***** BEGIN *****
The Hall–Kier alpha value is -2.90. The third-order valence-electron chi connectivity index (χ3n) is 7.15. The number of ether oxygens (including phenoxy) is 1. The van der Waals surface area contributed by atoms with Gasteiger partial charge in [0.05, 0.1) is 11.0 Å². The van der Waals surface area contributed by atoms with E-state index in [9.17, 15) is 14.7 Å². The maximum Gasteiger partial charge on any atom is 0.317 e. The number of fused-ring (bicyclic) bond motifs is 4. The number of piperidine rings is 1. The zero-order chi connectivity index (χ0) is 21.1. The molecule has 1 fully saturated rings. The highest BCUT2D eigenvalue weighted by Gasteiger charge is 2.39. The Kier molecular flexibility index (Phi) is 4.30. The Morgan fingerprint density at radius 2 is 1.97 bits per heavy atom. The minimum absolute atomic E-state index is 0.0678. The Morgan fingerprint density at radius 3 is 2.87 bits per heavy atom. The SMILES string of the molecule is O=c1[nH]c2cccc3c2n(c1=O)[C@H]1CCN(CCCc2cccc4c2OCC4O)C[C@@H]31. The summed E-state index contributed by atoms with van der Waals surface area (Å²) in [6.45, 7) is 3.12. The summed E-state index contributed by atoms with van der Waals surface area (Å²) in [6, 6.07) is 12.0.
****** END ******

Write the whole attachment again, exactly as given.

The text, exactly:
The Hall–Kier alpha value is -2.90. The third-order valence-electron chi connectivity index (χ3n) is 7.15. The number of ether oxygens (including phenoxy) is 1. The van der Waals surface area contributed by atoms with Gasteiger partial charge in [0.05, 0.1) is 11.0 Å². The van der Waals surface area contributed by atoms with E-state index in [9.17, 15) is 14.7 Å². The maximum Gasteiger partial charge on any atom is 0.317 e. The number of fused-ring (bicyclic) bond motifs is 4. The number of piperidine rings is 1. The zero-order chi connectivity index (χ0) is 21.1. The molecule has 1 fully saturated rings. The highest BCUT2D eigenvalue weighted by Gasteiger charge is 2.39. The Kier molecular flexibility index (Phi) is 4.30. The Morgan fingerprint density at radius 2 is 1.97 bits per heavy atom. The minimum absolute atomic E-state index is 0.0678. The Morgan fingerprint density at radius 3 is 2.87 bits per heavy atom. The SMILES string of the molecule is O=c1[nH]c2cccc3c2n(c1=O)[C@H]1CCN(CCCc2cccc4c2OCC4O)C[C@@H]31. The summed E-state index contributed by atoms with van der Waals surface area (Å²) in [6.45, 7) is 3.12. The summed E-state index contributed by atoms with van der Waals surface area (Å²) in [6, 6.07) is 12.0.